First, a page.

Christians have attempted to lay claim to the Hebrew Bible much as modern-day "New Age" people lay claim to Native American ceremonies and other practices. Appropriating someone else's religious traditions is not new.
The Christians who invaded America after 1492 offered "the Bible" (Protestants) or the "Sacraments" (Catholics) to the American nations in exchange for their lands, their freedom, and their wealth. Usually the Europeans refused to discuss the controversies surrounding their religious traditions, but instead presented their "holy book" or "holy mass" to the often unsuspecting Americans as proven truths with no questions allowed. Often children were taken from their parents and indoctrinated without having any way of determining the validity of what was being presented.
This process still goes on today, with well-financed missionaries presenting "the Bible" to tribes everywhere as "the word of God." It seems important that First Nations peoples become acquainted with scholarship surrounding the texts currently known as "the Bible".
The Bible is not one single book at all. It is made up of many different books or writings and often each one of these is, in turn, a compilation of several texts or sources, often derived from different time periods and geographical areas. The main division is between texts written by Christians after about 40-50 CE (AD) and the Hebrew or Jewish Bible, put together for Israelite use between about the 600s BCE (BC) and 200-300 BCE, with older material as well.
What Christians term the "Old Testament" is actually the Jewish or Hebrew Bible. It was developed by Jews for Jewish use (although some material, such as parts of Genesis, may have been borrowed from the Jews' Canaanitish relatives or other Semitic peoples). In the earliest days of the Christian movement, when there were many different opinions and no powerful hierarchy had developed, the Christians' only sacred writings were the texts of the Hebrew Bible, known to them primarily in a Greek language translation, called the Septuagint. This gradually changed between about 50 and 300 CE, as the Christian leadership began to develop "official" compilations of their own writings, now known as the "New Testament."
The Hebrew Bible was, however, put together by Jews for their own use and not for the use of those who eventually departed from the Israelite fold. I believe that we should respect that fact and not attempt to appropriate the Israelite legacy, even though both Christians and Muslims, as well as others, might respect the information therein. Above all, we must remember that the Hebrew Bible was written in Hebrew and Aramaic, two closely-related Semitic tongues, and that the Hebrew-Aramaic text must be seen as the authoritative one, not an English translation, and especially not the so-called King James Version.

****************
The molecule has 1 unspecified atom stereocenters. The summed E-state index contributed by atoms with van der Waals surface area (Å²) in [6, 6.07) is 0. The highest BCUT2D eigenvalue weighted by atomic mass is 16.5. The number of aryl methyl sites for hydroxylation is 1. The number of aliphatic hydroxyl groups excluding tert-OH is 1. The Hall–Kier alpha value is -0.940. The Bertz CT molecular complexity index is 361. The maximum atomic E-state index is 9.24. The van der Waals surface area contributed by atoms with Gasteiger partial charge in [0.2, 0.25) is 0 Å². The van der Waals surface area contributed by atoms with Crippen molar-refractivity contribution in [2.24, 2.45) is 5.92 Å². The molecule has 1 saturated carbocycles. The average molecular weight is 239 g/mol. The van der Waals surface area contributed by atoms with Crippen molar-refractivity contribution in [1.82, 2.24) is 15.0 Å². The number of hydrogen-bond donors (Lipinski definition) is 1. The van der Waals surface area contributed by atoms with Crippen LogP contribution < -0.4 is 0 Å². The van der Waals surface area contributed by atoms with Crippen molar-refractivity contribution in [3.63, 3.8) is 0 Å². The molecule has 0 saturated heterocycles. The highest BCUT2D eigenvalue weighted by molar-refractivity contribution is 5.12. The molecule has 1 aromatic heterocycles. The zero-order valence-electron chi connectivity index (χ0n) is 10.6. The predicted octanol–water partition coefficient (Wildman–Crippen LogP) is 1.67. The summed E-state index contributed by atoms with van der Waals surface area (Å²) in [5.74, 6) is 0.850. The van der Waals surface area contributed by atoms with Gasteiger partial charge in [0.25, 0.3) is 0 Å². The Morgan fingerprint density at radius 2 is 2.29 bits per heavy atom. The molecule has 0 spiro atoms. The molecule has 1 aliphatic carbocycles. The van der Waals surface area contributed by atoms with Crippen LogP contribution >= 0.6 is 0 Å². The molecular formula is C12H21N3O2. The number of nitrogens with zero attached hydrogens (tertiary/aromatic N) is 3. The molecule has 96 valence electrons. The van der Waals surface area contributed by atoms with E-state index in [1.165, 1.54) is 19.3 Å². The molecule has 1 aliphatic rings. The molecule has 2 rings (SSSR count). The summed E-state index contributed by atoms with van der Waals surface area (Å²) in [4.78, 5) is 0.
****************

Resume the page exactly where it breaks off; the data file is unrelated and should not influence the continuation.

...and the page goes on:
It is strange to see fundamentalist Christians arguing over some passage from the Hebrew Bible, using the language of "jolly old England." If one cannot read Hebrew, then the next best thing is to go to a modern Jewish translation of the Bible (since new manuscript versions of the Hebrew Bible have been found in the caves along the Dead Sea, versions much older than any previous manuscript and perhaps more accurate than the Greek version which the Christian church depended upon for many centuries).
In short, we need to see the Hebrew Bible in the same way that we might look at traditional Navajo, Lakota, or other texts, texts which must always be primarily interpreted by speakers of the appropriate language, except where word-for-word linear translations are available. Of course, some Christians have argued that "God" has guaranteed that all translations of "the Bible" are absolutely accurate, thus making it unnecessary to study the original languages. However, the many discrepancies between different manuscripts and translations proves that humans have been in charge all along, I would argue.
It is a marvel to see how some Christians often misuse the Hebrew Bible, as when they might quote a passage which states that for one man to lay with another would be an "abomination." What is peculiar about their usage of passages in the older books of the Hebrew Bible is that they will completely ignore nearby passages which require that land be allowed to rest fallow every seven years, and that all debts must be forgiven, and that gleanings must be shared with the poor, and countless other equalitarian injunctions which modern-day "conservatives" abhor. And, of course, they also ignore the popular Christian belief that the "Law" of the Jews was set aside by Yahshua (Yeshwa, or Jesus).
The first five books of the Hebrew Bible are called "Torah" (Law) and ultra-orthodox Jews believe that they stem from Moshe (Moses) and through him from Deity. In actuality, Moshe's death occurs in these writings and thus he could not have been the author. Also two separate texts (an "E" text using the term Elohim for Deity, and a "J" text, using YHWH as a symbolic name for Deity) along with other material make up Torah.
One fascinating thing about the two versions of Genesis found in Torah is that the Elohim version points towards a theological view identical with many American nations, since Elohim is the plural form of El and Eloy (Deity) and points towards a Spiritual Plurality of Creative Power or a male-female, Grandfather-Grandmother Creative Power! There are many other things to be learned about the Hebrew Bible. I cannot claim to be an expert, but I have been researching the subject for years because it has played such an important role in American Native history.
Jack Forbes is the author of Only Approved Indians, a collection of stories published by University of Oklahoma Press, and other books, including Red Blood, Apache, Navaho and Spaniard, and Native Americans of California and Nevada. He is the writer of a regular column entitled Native Intelligence.